US78455637 Jun 20077 Dec 2010Metrologic Instruments, Inc.Digital image capture and processing system employing an illumination subassembly mounted about a light transmission aperture, and a field of view folding mirror disposed beneath the light transmission aperture
US785438429 Dec 200621 Dec 2010Metrologic Instruments, Inc.Digital image capture and processing engine employing optical waveguide technology for collecting and guiding LED-based illumination during object illumination and image capture modes of operation
US786193631 Oct 20074 Jan 2011Metrologic Instruments, Inc.digital image capturing and processing system allowing third-parties to extend the features and functions of said system, and modify the standard behavior thereof without permanently modifying the standard features and functions thereof
US787840724 Oct 20071 Feb 2011Metrologic Instruments, Inc.POS-based digital image capturing and processing system employing automatic object motion detection and spectral-mixing based illumination techniques
US790083928 Dec 20078 Mar 2011Metrologic Instruments, Inc.Hand-supportable digital image capture and processing system having a printed circuit board with a light transmission aperture, through which the field of view (FOV) of the image detection array and visible targeting illumination beam are projected using a FOV-folding mirror
US790541328 Feb 200715 Mar 2011Metrologic Instruments, Inc.Digital image capturing and processing system employing a plurality of coplanar illumination and imaging subsystems for digitally imaging objects in a 3D imaging volume, and a globally-deployed object motion detection subsystem for automatically detecting and analyzing the motion of objects passing through said 3-D imaging volume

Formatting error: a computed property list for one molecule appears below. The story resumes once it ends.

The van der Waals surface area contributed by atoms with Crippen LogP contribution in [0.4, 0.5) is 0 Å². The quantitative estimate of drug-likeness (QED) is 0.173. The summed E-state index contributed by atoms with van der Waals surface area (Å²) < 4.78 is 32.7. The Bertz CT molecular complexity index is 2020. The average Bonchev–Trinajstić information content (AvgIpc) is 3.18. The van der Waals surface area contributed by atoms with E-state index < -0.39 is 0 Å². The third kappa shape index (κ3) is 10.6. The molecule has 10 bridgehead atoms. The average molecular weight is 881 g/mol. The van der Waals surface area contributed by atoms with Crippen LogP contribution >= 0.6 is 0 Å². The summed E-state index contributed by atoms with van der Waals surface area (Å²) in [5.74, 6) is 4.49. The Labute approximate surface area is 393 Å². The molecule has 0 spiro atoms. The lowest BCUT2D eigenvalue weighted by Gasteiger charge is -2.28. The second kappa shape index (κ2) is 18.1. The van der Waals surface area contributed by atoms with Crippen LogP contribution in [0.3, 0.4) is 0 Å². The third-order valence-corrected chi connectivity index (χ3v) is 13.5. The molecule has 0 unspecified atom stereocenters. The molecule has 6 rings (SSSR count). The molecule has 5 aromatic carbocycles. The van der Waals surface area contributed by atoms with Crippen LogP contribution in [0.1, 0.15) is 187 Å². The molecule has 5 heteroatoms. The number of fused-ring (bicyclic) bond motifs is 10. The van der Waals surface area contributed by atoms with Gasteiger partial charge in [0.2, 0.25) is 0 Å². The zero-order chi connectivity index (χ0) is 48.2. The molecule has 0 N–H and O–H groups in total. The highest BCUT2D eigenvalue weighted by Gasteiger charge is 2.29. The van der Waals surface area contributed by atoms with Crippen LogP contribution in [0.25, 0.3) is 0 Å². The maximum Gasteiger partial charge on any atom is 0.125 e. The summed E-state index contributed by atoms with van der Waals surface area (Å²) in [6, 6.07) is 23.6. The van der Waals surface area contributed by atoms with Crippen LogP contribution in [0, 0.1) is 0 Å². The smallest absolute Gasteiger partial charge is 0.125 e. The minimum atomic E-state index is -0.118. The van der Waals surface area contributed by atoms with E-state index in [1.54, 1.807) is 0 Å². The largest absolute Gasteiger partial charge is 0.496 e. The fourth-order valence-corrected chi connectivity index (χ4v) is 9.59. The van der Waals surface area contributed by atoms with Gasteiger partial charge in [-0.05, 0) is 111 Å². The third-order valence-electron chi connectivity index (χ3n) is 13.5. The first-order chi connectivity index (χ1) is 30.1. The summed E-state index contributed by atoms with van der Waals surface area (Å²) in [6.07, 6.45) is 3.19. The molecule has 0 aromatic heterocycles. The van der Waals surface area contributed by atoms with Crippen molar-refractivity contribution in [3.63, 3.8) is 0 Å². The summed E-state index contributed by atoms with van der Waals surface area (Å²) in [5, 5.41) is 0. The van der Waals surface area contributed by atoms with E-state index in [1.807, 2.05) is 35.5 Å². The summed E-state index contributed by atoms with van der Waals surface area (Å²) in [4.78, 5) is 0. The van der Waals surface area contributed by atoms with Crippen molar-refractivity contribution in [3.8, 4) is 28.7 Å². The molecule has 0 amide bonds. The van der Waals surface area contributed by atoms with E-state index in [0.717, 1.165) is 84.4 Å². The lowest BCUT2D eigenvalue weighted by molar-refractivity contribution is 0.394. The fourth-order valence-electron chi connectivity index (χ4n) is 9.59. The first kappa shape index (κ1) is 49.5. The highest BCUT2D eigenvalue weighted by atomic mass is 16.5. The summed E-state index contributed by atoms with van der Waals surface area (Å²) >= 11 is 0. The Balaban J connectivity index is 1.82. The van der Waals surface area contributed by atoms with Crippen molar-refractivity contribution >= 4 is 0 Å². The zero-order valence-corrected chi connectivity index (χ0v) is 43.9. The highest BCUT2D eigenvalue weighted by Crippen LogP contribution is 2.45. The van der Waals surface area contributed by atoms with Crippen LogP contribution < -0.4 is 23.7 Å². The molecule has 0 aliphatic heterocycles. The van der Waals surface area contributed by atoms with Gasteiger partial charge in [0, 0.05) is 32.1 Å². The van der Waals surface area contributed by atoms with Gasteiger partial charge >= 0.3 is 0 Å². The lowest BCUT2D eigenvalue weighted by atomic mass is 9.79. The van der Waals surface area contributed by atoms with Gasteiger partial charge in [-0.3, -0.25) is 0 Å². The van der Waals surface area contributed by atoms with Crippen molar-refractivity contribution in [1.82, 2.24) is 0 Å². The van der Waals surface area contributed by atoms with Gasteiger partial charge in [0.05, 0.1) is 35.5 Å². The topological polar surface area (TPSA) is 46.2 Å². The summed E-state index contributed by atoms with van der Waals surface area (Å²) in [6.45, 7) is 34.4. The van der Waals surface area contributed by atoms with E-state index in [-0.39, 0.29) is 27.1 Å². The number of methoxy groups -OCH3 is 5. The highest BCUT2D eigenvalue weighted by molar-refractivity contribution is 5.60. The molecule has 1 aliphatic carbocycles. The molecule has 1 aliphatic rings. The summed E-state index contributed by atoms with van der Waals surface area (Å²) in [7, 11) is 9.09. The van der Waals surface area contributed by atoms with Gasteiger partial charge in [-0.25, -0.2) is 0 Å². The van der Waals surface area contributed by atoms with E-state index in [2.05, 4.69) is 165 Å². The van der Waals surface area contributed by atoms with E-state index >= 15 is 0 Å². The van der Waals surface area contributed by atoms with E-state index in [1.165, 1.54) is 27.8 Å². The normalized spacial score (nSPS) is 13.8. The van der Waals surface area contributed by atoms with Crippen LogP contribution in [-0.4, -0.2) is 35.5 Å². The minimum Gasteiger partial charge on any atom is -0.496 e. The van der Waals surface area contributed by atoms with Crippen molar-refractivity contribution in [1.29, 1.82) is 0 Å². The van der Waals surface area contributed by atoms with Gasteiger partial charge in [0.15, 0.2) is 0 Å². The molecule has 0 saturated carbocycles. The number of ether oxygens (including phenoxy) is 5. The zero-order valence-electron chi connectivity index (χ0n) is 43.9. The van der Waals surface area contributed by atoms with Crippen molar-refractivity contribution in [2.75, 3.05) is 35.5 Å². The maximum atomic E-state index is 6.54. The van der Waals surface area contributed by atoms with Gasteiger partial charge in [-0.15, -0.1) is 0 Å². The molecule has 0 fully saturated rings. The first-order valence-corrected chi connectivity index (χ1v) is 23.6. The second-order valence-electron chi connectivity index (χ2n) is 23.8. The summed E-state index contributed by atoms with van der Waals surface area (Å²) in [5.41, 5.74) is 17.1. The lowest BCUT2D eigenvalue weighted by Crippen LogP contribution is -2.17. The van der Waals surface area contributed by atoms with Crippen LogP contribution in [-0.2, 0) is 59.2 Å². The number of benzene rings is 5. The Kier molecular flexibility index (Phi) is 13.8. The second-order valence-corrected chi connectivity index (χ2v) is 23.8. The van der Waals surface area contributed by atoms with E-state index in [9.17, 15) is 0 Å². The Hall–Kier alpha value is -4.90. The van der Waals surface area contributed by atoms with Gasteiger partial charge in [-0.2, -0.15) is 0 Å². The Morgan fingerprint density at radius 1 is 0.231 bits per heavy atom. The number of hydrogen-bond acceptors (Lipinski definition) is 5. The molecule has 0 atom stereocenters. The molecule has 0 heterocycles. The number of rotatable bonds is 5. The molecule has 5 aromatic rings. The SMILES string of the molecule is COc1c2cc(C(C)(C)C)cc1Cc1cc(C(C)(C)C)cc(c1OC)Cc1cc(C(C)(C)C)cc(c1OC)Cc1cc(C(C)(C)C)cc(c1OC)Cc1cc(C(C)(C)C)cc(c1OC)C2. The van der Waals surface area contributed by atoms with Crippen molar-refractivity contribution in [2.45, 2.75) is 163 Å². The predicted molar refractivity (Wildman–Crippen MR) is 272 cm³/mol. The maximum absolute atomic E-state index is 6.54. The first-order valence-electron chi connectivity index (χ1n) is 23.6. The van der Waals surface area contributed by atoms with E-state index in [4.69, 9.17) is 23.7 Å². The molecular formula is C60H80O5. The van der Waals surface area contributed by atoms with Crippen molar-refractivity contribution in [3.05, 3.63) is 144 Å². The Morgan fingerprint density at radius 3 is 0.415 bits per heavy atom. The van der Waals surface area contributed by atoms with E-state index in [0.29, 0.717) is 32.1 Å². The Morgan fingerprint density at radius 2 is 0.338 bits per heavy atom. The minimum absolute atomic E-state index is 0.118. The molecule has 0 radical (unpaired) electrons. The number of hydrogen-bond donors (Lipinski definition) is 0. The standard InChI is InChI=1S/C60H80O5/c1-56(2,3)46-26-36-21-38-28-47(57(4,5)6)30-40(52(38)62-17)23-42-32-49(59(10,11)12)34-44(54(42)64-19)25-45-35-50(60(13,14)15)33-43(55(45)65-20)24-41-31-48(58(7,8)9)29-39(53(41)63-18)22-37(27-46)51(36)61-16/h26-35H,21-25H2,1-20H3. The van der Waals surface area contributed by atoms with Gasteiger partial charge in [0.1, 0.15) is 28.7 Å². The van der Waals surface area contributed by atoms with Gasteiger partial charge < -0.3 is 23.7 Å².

US792208921 Dec 200712 Apr 2011Metrologic Instruments, Inc.Hand-supportable digital image capture and processing system employing automatic object presence detection to control automatic generation of a linear targeting illumination beam within the field of view (FOV), and manual trigger switching to initiate illumination
US79505835 Jun 200731 May 2011Metrologic Instruments, IncAutomatic digital video imaging based code symbol reading system employing an automatic object motion controlled illumination subsystem
US796720931 Jan 200828 Jun 2011Metrologic Instruments, Inc.Method of blocking a portion of illumination rays generated by a countertop-supported digital imaging system, and preventing illumination rays from striking the eyes of the system operator or nearby consumers during operation of said countertop-supported digital image capture and processing system installed at a retail point of sale (POS) station